against our "bad unconscious autosuggestions," thus bringing about the disappearance of all unjust suffering.)If we compare the conscious with the unconscious self we see that the conscious self isoften possessed of a very unreliable memory while the unconscious self on the contrary is provided with a marvelous and impeccable memory which registers without our knowledge the smallest events, the least important acts of our existence. Further, it iscredulous and accepts with unreasoning docility what it is told. [This would suggest thatit is our unconscious self that dreams, since in dreams we accept circumstances withoutquestion, even when they are absurd.
 Donald Tyson
] Thus, as it is the unconscious that isresponsible for the functioning of all our organs but the intermediary of the brain, a resultis produced which may seem rather paradoxical to you: that is, if it believes that a certainorgan functions well or ill or that we feel such and such an impression, the organ inquestion does indeed function well or ill, or we do feel that impression. Not only does the unconscious self preside over the functions of our organism, but alsoover 
all our actions whatever they are
. It is this that we call imagination, and it is thiswhich, contrary to accepted opinion,
makes us act even, and
above all 
, against
our will 
when there is antagonism between these two forces.
If we open a dictionary and look up the word "will", we find this definition: "The facultyof freely determining certain acts". We accept this definition as true and unattackable,although nothing could be more false. This will that we claim so proudly, always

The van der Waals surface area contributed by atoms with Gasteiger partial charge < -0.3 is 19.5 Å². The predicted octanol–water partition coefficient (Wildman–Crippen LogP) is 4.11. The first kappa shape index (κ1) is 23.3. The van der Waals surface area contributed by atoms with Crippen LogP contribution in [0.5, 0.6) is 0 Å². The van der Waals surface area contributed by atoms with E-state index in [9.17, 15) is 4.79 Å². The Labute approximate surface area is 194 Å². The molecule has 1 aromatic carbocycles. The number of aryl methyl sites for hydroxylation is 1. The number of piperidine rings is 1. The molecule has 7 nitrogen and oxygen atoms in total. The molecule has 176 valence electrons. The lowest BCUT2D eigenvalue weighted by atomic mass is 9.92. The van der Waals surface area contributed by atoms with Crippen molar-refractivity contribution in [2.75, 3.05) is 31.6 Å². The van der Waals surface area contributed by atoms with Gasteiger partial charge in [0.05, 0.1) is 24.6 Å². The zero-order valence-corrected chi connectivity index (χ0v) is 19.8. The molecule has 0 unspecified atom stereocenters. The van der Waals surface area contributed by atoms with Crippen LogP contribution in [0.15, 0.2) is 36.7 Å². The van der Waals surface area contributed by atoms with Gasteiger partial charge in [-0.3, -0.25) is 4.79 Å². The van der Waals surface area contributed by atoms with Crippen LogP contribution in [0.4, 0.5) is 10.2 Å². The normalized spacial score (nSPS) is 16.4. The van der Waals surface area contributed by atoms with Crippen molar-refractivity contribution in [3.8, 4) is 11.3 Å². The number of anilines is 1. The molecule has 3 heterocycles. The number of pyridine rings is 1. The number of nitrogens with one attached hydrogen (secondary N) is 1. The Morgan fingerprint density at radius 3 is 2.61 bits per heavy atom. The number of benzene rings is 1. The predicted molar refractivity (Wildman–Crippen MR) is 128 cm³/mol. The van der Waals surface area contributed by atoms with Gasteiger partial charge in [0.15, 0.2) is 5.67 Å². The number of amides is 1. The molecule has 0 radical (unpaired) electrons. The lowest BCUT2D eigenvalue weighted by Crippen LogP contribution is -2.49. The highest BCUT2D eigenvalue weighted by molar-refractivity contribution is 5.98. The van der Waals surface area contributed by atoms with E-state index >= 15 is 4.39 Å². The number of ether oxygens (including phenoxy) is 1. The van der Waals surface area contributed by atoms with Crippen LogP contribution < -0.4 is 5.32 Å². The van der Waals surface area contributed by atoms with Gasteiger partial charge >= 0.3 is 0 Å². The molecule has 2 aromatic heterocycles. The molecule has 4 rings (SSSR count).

to the imagination. It is an
rule that admits of no
."Blasphemy! Paradox!" you will exclaim. "Not at all! On the contrary, it is the puresttruth," I shall reply.In order to convince yourself of it, open your eyes, look round you and try to understandwhat you see. You will then come to the conclusion that what I tell you is not an idletheory, offspring of a sick brain but the simple expression of a
.Suppose that we place on the ground a plank 30 feet long by 1 foot wide. It is evident thateverybody will be capable of going from one end to the other of this plank withoutstepping over the edge. But now change the conditions of the experiment, and imaginethis plank placed at the height of the towers of a cathedral. Who then will be capable of advancing even a few feet along this narrow path? Could you hear me speak? Probablynot. Before you had taken two steps you would begin to tremble, and
in spite of everyeffort of your will 
you would be certain to fall to the ground.Why is it then that you would not fall if the plank is on the ground, and why should youfall if it is raised to a height above the ground? Simply because in the first case you3